Friday, February 19, 2021

Retirement Income for Life (Second Edition)

Those of us not lucky enough to have employer defined-benefit pensions have to save up for a decent retirement.  You’d think the challenge would be over when you’re done working and saving, but deciding how to manage your investments and how much you can spend is a new challenge.  Fortunately, former chief actuary at Morneau Shepell, Frederick Vettese’s book Retirement Income for Life: Getting More Without Saving More (second edition) shows us how to proceed with “decumulation.”  He even provides free online tools you can use anonymously.  I reviewed the first edition, and now Vettese has added new material and made significant updates to this excellent book.

Typical decumulation advice based on the 4% rule can fail.  Vettese goes through five enhancements to this typical advice to greatly improve the odds of having your money last your lifetime, without the need for any more savings.

“Many industry experts and professional associations already endorse the enhancements that are presented in this book.”  So, why is this book needed?  Because “most financial advisors are a conspicuous exception” to this endorsement because the enhancements reduce financial advisors’ compensation.  Even if these enhancements are clearly good for retirees, they cut into financial advisors’ livelihoods.

The Thompsons

Throughout the book we follow a hypothetical couple, the Thompsons, who have $600,000 in RRIFs, retire at ages 65 and 62, and are “the type of people that most readily come to mind when you think of retired people.”  “As Anthony Quinn’s titular character declared in Zorba the Greek, ‘Wife, children, house, everything.  The full catastrophe.’”

Vettese shows that if the Thompsons follow the 4% rule, they could run out of savings just 16 years into retirement if their portfolio earns poor returns.  He bases this on 1.8% MERs and 5th-percentile market returns (for a mix of stocks and bonds) with an unlucky sequence of returns where the market drops early in the Thompsons’ retirement and recovers little.  More technically, the first year return is a 5th-percentile one-year return.  Then the second year return is such that the average return of the first two years is a 5th-percentile two-year return, and so on.

Another assumption included in Vettese’s simulations is that the Thompsons’ inflation-adjusted spending will decline 1% per year in their 70s and 2% per year in their 80s.  I’ve explained before why I think this overstates how much they’ll likely want to spend less as they age.

One of the reasons future returns could be poor “is that the bond portion of portfolios will not do as well in the future because interest rates are so low.”  “It is practically impossible to obtain high returns on bonds when the starting point is low interest rates.”  “Traditional long-term government bonds will not be a great investment.”  I agree.

Throughout much of the book, we follow the Thompsons while they try to protect themselves against poor market returns.  They want to live the good life if markets perform well, but they’re most concerned with not running out of money if markets perform poorly.  The book goes through a few possible solutions before settling on Vettese’s 5 enhancements.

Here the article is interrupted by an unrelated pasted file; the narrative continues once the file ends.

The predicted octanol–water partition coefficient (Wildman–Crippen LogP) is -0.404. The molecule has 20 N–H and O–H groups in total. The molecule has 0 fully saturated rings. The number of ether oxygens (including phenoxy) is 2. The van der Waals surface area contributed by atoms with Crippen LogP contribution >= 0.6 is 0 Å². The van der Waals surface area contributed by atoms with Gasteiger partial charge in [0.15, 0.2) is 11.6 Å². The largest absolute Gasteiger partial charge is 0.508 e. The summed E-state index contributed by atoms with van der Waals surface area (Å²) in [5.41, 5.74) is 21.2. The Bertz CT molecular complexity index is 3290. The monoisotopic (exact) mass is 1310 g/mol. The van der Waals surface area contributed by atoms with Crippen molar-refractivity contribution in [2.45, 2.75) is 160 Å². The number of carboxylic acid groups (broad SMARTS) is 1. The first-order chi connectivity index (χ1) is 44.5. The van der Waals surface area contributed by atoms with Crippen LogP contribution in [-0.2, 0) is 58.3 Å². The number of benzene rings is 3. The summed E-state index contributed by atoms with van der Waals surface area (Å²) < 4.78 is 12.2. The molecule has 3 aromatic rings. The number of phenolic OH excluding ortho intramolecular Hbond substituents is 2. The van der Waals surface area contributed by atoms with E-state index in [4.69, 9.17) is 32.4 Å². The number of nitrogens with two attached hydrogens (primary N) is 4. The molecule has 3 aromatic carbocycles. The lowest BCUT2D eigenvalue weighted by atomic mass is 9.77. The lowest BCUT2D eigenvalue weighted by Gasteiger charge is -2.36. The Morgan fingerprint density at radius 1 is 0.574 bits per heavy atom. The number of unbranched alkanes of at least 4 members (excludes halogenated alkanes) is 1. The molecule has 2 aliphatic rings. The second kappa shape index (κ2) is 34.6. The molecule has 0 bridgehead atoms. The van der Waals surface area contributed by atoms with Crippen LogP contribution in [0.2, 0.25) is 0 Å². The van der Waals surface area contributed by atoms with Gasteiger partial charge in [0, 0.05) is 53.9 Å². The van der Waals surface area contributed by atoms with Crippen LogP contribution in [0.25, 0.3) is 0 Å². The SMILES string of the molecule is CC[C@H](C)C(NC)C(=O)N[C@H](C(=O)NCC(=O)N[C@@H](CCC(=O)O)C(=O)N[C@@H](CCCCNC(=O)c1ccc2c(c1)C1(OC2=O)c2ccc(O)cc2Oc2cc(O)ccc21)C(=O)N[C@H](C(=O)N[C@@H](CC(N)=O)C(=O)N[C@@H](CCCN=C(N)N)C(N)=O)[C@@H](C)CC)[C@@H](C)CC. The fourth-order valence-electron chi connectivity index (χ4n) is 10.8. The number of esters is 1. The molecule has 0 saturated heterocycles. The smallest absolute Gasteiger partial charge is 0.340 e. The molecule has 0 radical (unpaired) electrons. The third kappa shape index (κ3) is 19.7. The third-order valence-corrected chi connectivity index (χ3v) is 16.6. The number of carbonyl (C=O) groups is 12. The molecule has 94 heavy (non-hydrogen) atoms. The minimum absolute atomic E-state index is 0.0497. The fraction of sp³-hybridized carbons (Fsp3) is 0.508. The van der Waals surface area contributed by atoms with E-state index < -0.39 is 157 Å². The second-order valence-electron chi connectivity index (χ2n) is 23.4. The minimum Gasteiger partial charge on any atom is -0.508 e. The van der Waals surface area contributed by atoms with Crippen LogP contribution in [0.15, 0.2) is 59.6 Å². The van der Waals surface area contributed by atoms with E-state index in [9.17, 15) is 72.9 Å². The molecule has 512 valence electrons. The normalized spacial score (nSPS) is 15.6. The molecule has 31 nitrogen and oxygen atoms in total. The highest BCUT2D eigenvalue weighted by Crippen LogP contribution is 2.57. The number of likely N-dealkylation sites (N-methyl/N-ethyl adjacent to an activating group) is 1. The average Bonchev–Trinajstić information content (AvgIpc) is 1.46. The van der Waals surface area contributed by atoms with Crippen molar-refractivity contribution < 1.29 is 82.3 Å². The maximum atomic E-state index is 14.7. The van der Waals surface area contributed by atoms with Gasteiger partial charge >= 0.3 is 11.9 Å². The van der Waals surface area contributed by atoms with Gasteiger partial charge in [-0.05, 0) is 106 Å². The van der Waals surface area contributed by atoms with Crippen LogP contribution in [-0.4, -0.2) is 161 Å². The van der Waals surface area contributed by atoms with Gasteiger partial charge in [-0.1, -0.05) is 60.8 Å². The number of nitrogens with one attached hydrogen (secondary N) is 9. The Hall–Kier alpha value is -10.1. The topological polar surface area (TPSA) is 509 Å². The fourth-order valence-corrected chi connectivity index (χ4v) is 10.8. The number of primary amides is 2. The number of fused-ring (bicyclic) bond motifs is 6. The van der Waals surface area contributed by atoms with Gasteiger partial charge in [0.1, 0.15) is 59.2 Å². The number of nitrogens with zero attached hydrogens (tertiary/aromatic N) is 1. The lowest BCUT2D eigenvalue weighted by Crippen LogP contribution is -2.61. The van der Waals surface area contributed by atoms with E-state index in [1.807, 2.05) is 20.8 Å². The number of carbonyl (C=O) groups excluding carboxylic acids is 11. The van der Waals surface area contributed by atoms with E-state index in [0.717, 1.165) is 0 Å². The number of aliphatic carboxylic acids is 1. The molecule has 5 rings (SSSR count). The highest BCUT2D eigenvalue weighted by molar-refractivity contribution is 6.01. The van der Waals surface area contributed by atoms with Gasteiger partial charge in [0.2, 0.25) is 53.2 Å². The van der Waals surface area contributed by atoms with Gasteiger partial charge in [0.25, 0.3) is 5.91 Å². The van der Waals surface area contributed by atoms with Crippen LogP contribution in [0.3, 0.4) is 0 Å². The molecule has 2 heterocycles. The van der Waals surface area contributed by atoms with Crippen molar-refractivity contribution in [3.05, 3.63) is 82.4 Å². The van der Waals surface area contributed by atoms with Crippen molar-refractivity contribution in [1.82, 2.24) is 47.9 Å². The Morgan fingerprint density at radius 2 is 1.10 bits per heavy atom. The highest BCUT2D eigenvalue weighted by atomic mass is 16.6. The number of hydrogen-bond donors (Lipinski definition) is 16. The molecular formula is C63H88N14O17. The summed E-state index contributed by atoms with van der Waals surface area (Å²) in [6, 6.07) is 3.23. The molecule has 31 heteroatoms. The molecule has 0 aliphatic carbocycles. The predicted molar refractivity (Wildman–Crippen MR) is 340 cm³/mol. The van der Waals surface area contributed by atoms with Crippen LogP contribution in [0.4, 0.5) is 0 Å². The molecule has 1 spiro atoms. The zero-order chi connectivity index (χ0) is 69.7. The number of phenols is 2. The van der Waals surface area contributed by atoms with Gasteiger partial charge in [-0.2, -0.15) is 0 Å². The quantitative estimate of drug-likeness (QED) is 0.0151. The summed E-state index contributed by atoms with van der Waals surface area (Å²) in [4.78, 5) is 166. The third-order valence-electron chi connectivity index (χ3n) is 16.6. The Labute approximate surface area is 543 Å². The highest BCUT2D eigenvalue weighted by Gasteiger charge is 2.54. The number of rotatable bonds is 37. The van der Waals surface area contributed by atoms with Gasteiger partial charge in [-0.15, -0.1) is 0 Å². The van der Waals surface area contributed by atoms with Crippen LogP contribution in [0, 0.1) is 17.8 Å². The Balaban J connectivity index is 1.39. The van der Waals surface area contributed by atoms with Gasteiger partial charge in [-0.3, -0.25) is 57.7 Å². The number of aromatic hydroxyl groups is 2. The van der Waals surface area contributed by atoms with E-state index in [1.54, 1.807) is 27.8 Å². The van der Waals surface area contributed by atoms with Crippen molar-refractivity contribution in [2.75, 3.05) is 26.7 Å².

Alternate Ways to Try to Avoid Running Out of Money

The Thompsons could put all their money into a high-interest saving account.  If they are able to almost keep up with inflation, a simulation shows that their money could last 24 years using the 4% rule.  This is an improvement over getting 5th-percentile market returns, but it still leaves one or both of them running out of money, and it eliminates any possibility of higher returns if markets perform well.

Another possibility is to invest in real estate, but “real estate is not for amateurs.  My advice is to steer clear of this investment class (apart from your own home) and stick with stocks for capital gains.”  “The best hope for decent returns in the years to come … is to invest in stocks, risky as they are.”  Vettese settles on an asset mix of 60% stocks and 40% bonds.  In my case, I’ve chosen to put much of the “bond” part of my portfolio into high-interest savings accounts.

What about trying to get better returns by picking your own stocks?  “I used to research the market on my own and trade in individual stocks.  It was hubris to think I was smarter than the crowd.”  “I didn’t beat the market anywhere near often enough to call the experience a success.”  I’ve had a very similar experience.

Enhancement 1: Reducing Fees

The first enhancement is to reduce investment fees.  The Thompsons go from 1.8% MERs to 0.6% MERs using a robo-advisor.  Over 25 years, this reduces the fees bite from 36% to 14%.  “Simply reducing fees adds nearly three more years of RRIF income” for the Thompsons.  It’s possible to reduce fees even further if you can manage your own index ETF investments.  My own portfolio cost including MERs, commissions, spreads, trading fees within the ETFs, and foreign withholding taxes on dividends is less than 0.2% per year.

Enhancement 2: Transfer Risk to the Government by Delaying the Start of CPP Benefits

For some reason, people are jealous of the pensions government workers get, but they’re unwilling to grow their own inflation-indexed CPP payments.  “About the only good reason not to defer CPP to 70 is having insufficient assets to tide you over until CPP starts.”  Vettese goes through many reasons why people want to take CPP early and explains why they don’t make sense.  I’ve done this myself.

Enhancement 3: Transfer Even More Risk with an Annuity

Even though annuities’ built-in returns come from today’s very low interest rates, the ability to transfer longevity risk to an insurance company helps guarantee adequate retirement spending.  Vettese finds that using 20% of savings for an annuity is about right.  This goes up to 30% for those whose savings exceed a million dollars.